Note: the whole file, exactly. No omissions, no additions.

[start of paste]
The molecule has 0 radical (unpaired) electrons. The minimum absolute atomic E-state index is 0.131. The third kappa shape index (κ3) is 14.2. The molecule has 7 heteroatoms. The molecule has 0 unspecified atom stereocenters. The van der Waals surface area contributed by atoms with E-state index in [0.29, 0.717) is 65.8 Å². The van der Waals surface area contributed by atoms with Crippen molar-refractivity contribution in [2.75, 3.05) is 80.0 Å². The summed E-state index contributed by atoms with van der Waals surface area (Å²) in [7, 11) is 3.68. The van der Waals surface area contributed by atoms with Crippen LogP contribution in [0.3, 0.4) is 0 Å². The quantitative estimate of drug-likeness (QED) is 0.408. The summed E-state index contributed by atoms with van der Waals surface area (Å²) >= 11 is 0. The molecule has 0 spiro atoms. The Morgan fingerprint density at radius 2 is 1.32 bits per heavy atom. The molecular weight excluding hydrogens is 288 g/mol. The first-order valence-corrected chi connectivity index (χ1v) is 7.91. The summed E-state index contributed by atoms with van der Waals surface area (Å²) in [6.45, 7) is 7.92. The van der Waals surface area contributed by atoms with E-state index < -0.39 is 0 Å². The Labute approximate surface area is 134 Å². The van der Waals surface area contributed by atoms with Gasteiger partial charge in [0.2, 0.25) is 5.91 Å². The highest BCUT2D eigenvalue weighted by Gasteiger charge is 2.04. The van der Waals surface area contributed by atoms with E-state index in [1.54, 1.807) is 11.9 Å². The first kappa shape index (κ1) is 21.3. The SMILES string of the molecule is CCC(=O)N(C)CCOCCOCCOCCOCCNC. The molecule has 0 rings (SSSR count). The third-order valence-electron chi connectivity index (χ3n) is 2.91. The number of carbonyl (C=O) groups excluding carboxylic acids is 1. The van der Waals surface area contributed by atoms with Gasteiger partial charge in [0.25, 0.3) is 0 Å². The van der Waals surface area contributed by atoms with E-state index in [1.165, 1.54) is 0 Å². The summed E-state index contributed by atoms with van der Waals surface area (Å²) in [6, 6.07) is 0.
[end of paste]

The molecule has 0 radical (unpaired) electrons. The minimum absolute atomic E-state index is 0.131. The third kappa shape index (κ3) is 14.2. The molecule has 7 heteroatoms. The molecule has 0 unspecified atom stereocenters. The van der Waals surface area contributed by atoms with E-state index in [0.29, 0.717) is 65.8 Å². The van der Waals surface area contributed by atoms with Crippen molar-refractivity contribution in [2.75, 3.05) is 80.0 Å². The summed E-state index contributed by atoms with van der Waals surface area (Å²) in [7, 11) is 3.68. The van der Waals surface area contributed by atoms with Crippen LogP contribution in [0.3, 0.4) is 0 Å². The quantitative estimate of drug-likeness (QED) is 0.408. The summed E-state index contributed by atoms with van der Waals surface area (Å²) >= 11 is 0. The molecule has 0 spiro atoms. The Morgan fingerprint density at radius 2 is 1.32 bits per heavy atom. The molecular weight excluding hydrogens is 288 g/mol. The first-order valence-corrected chi connectivity index (χ1v) is 7.91. The summed E-state index contributed by atoms with van der Waals surface area (Å²) in [6.45, 7) is 7.92. The van der Waals surface area contributed by atoms with E-state index < -0.39 is 0 Å². The Labute approximate surface area is 134 Å². The van der Waals surface area contributed by atoms with Gasteiger partial charge in [0.2, 0.25) is 5.91 Å². The highest BCUT2D eigenvalue weighted by Gasteiger charge is 2.04. The van der Waals surface area contributed by atoms with E-state index in [1.54, 1.807) is 11.9 Å². The first kappa shape index (κ1) is 21.3. The SMILES string of the molecule is CCC(=O)N(C)CCOCCOCCOCCOCCNC. The molecule has 0 rings (SSSR count). The third-order valence-electron chi connectivity index (χ3n) is 2.91. The number of carbonyl (C=O) groups excluding carboxylic acids is 1. The van der Waals surface area contributed by atoms with Gasteiger partial charge in [0.25, 0.3) is 0 Å². The van der Waals surface area contributed by atoms with E-state index in [1.165, 1.54) is 0 Å². The summed E-state index contributed by atoms with van der Waals surface area (Å²) in [6, 6.07) is 0.